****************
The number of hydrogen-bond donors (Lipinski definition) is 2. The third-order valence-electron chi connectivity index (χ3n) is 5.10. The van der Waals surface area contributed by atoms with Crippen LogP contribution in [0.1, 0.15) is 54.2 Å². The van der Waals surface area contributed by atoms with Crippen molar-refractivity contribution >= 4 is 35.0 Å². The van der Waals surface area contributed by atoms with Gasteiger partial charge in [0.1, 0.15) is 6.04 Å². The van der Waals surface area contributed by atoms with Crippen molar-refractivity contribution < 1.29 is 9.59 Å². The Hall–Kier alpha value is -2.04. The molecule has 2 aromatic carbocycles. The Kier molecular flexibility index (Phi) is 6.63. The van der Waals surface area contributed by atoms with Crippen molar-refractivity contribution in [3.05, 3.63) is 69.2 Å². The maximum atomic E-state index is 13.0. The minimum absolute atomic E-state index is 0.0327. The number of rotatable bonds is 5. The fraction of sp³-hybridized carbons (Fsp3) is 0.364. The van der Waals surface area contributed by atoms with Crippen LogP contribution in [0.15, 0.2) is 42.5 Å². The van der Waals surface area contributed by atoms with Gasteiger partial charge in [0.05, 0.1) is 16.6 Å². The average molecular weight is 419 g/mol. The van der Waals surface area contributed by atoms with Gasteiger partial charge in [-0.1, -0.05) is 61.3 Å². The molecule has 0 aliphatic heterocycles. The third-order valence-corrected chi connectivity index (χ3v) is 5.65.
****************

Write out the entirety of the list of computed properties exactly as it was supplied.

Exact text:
The number of hydrogen-bond donors (Lipinski definition) is 2. The third-order valence-electron chi connectivity index (χ3n) is 5.10. The van der Waals surface area contributed by atoms with Crippen LogP contribution in [0.1, 0.15) is 54.2 Å². The van der Waals surface area contributed by atoms with Crippen molar-refractivity contribution >= 4 is 35.0 Å². The van der Waals surface area contributed by atoms with Gasteiger partial charge in [0.1, 0.15) is 6.04 Å². The van der Waals surface area contributed by atoms with Crippen molar-refractivity contribution < 1.29 is 9.59 Å². The Hall–Kier alpha value is -2.04. The molecule has 2 aromatic carbocycles. The Kier molecular flexibility index (Phi) is 6.63. The van der Waals surface area contributed by atoms with Crippen molar-refractivity contribution in [3.05, 3.63) is 69.2 Å². The maximum atomic E-state index is 13.0. The minimum absolute atomic E-state index is 0.0327. The number of rotatable bonds is 5. The fraction of sp³-hybridized carbons (Fsp3) is 0.364. The van der Waals surface area contributed by atoms with Crippen LogP contribution in [0.15, 0.2) is 42.5 Å². The van der Waals surface area contributed by atoms with Gasteiger partial charge in [0.05, 0.1) is 16.6 Å². The average molecular weight is 419 g/mol. The van der Waals surface area contributed by atoms with Gasteiger partial charge in [-0.1, -0.05) is 61.3 Å². The molecule has 0 aliphatic heterocycles. The third-order valence-corrected chi connectivity index (χ3v) is 5.65.